Of the two men it's Yuba who is better known and the easier man to get footage of. In fact in some ways Yuba is genuinely a celebrated fighter in Japan, having managed to win national titles in 5 weight divisions, from Lightweight to Middleweight, something no one else has done on the Japanese scene. Part of that success is his insane power whilst another part is his freakish size which has helped him climb through the weights.
Stood at 6” Yuba was a relative beanpole when he won the Japanese Lightweight title in the early part of the century. Since then he has filled out and although he still looks freakishly thin he still manages to hit with genuinely nasty power. As well as being heavy handed and freakishly rangy and tall Yuba is also a southpaw making him a nightmare to fight in yet another way.
Although a nightmare in many ways Yuba is also an incredibly flawed fighter who is offensively wild, defensively open and doesn't have the greatest of chins. We're not saying he's “chinny” per se but he's not made of granite and with his defensive liabilities this is a major issue, as seen in a number of his losses. Another issue is that he can be bullied around by a strong fighter and although he often has success on the back foot he can be made to look negative at times as he backs up looking for his powerful left hand. If a fighter can push back Yuba and prevent him from landing the left hand then Yuba is often in trouble,. Saying that however Yuba can fire back in a slugfest and win, as he did in a thriller with Carlos Linares.
There is a lot out there on Yuba and he has genuinely been in with a who's who of the Japanese boxing scene including the likes of Takayuki Hosokawa, Charlie Ota, Akinori Watanabe, Koji Watanabe and Motoki Sasaki. On the other hand Laurente isn't as well known, hasn't faced a similar level of competition and, although he is world ranked, he hasn't scored many wins that have really caught our attention.
Laurente's first break out win saw him claiming the OPBF Lightweight title when he beat the then unbeaten Yosuke Otsuka in Japan. His reign as the OPBF champion was long but lacked any real substance and it wasn't until 2006 that he scored another win of note, beating Rustam Nugaev. His next wins of note came against Zaid Zavaleta and Ben Tackie, both of whom are better known for their losses than their wins.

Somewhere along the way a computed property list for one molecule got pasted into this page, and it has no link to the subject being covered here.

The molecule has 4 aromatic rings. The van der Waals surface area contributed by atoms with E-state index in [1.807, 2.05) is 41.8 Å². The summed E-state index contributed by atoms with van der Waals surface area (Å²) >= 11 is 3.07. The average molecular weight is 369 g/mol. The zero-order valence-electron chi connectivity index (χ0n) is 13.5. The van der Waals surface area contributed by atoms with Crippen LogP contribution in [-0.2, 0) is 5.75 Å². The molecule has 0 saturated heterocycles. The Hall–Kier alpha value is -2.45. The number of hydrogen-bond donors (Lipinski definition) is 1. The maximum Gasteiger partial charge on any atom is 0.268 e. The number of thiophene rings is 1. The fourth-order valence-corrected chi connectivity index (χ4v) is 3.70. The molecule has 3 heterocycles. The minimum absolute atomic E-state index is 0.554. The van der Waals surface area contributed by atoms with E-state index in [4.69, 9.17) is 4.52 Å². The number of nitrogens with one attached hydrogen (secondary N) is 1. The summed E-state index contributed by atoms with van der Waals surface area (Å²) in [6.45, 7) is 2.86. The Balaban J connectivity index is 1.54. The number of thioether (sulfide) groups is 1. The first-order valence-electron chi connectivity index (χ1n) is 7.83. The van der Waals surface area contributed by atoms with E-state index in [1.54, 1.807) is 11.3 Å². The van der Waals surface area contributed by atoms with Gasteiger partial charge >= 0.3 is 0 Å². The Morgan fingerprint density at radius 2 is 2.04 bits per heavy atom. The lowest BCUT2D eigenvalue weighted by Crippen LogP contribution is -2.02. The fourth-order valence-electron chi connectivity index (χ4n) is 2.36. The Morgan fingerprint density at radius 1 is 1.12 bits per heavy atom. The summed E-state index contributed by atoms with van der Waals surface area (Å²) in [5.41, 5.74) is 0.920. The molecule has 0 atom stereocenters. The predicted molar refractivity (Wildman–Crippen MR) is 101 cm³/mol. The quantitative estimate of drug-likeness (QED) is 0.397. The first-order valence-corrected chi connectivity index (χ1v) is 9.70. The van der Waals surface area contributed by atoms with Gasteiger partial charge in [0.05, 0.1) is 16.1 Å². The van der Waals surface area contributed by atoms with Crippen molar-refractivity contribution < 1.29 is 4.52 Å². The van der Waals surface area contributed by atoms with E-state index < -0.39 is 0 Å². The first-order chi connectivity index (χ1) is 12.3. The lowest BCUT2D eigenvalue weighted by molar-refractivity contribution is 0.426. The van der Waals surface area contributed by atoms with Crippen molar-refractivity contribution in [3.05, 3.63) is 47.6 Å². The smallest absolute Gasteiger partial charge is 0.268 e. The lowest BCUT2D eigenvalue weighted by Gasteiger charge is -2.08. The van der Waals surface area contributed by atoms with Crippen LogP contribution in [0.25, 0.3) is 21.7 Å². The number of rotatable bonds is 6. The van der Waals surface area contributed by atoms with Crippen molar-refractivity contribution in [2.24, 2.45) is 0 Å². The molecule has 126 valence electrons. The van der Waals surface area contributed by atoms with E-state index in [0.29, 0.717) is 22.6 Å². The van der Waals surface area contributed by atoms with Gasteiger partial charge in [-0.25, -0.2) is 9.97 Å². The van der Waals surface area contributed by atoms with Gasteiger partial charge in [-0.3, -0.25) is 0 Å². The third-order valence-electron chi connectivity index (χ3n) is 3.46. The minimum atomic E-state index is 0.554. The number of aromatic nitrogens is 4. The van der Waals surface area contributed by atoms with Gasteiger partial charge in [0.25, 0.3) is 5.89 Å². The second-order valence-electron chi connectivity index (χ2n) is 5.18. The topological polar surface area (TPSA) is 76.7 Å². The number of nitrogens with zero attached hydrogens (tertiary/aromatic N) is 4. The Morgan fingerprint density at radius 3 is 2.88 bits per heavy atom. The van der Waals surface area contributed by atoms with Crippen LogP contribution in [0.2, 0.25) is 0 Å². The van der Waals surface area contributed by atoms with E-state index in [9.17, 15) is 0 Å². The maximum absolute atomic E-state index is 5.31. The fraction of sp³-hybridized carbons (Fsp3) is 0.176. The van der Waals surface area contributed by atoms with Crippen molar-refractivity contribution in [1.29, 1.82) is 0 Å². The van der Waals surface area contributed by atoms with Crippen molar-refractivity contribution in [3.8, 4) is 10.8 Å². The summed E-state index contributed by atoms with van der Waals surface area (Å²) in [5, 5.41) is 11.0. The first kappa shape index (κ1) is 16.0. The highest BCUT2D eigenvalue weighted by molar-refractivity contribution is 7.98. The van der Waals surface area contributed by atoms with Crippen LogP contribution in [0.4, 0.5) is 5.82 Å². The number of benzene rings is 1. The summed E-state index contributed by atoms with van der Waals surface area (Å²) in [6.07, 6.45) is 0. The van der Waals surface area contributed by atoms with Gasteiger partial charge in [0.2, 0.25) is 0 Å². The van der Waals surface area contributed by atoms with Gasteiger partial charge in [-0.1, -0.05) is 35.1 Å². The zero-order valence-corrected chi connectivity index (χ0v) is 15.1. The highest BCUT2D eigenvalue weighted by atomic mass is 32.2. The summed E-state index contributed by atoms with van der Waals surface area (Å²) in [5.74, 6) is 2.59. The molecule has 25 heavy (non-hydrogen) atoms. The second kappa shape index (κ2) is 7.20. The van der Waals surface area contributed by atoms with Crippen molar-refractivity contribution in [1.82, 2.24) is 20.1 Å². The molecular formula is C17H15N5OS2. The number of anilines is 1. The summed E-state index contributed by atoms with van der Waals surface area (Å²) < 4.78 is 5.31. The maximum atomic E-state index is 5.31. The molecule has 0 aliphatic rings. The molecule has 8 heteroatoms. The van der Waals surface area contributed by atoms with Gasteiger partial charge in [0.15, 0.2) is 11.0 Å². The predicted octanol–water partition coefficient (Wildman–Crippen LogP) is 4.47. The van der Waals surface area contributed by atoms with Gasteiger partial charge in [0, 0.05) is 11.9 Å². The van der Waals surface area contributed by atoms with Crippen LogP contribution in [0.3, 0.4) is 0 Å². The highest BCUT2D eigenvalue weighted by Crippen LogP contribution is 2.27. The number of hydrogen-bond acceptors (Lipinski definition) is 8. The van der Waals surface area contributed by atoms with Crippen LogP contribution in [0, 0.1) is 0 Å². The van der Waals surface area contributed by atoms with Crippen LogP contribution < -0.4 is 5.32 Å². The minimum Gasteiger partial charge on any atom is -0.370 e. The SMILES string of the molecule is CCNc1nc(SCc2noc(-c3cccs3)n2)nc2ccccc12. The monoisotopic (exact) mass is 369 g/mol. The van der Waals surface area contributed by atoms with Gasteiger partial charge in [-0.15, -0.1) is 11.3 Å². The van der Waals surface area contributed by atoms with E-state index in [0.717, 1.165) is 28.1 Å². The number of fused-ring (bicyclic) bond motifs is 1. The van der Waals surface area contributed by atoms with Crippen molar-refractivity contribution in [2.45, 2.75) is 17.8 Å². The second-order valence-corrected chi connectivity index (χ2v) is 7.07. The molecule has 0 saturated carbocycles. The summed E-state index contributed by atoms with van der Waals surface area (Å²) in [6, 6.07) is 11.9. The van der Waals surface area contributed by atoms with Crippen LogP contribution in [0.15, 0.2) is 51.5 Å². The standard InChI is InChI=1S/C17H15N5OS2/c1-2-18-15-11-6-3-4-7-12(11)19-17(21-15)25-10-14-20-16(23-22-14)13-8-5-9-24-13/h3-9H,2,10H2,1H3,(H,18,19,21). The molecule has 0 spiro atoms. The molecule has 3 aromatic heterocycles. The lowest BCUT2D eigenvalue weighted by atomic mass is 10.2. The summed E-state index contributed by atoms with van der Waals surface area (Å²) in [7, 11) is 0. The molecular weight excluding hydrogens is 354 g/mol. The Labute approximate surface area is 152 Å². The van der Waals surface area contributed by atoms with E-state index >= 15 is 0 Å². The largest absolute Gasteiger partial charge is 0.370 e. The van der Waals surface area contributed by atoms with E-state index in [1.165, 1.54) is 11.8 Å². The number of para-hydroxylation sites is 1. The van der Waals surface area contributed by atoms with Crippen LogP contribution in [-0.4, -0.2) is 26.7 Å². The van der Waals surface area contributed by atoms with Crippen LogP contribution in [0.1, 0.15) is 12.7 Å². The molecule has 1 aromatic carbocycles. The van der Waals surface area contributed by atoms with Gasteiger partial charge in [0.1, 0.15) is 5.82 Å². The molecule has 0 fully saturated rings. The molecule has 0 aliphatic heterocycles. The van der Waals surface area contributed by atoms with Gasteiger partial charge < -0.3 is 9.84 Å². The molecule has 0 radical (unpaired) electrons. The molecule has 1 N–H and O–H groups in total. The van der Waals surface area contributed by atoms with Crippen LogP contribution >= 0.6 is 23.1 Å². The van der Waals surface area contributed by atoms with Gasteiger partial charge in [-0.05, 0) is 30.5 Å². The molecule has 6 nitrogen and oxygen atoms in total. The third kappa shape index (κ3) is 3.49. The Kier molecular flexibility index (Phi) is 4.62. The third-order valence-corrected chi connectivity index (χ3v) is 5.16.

In recent years Laurente has seemed happier to pick up wins that genuinely achieve anything. As a result only 1 of his last 5 opponents, Khomkaew Sithsaithong, has actually had a winning record. Unsurprisingly he has stopped all 5 of them, with the last 3 ending via body shots, and you now need to go back more than 2 years to find his last notable opponent, Kenny Abril, who actually beat him with an 8 round split decision in the US.
At his absolute best Laurente was a good fighter, as seen in his narrow win over Chikashi Inada. However aged 37, the same age as Yuba, it's fair to say Laurente isn't what he once was and now a days his wins over weak foes see him fighting like a wild man confident that his over-matched foes have nothing to threaten him. It's hard to say if he will fight the same way against Yuba though we suspect he won't. Sadly though we think his recent level of competition will end up biting him in the backside when Yuba starts to find the range for his powerful straight lefts. We think Yuba will fight as a counter puncher and have real success on the back foot as Laurente comes in and is forced to eat clean shots as he neglects his own defence.
This could become a really entertaining war though at the end of it we think Laurente will suffer his first stoppage loss. It'll be fun until the end though we can only see the Japanese fighter winning this one. Unfortunately for Laurente his ambition seems to have waned to the point where we think he'll lack the fire needed to over-come Yuba.
(Image courtesy of boxmob.jp)
Having canned the old "Full Schedule" of Asianboxing we have instead decided to concentrate more on the major bouts. This section, the "Preview" section will look at major bouts involving OPBF and national titles. Hopefully leading to a more informative style for, you the reader.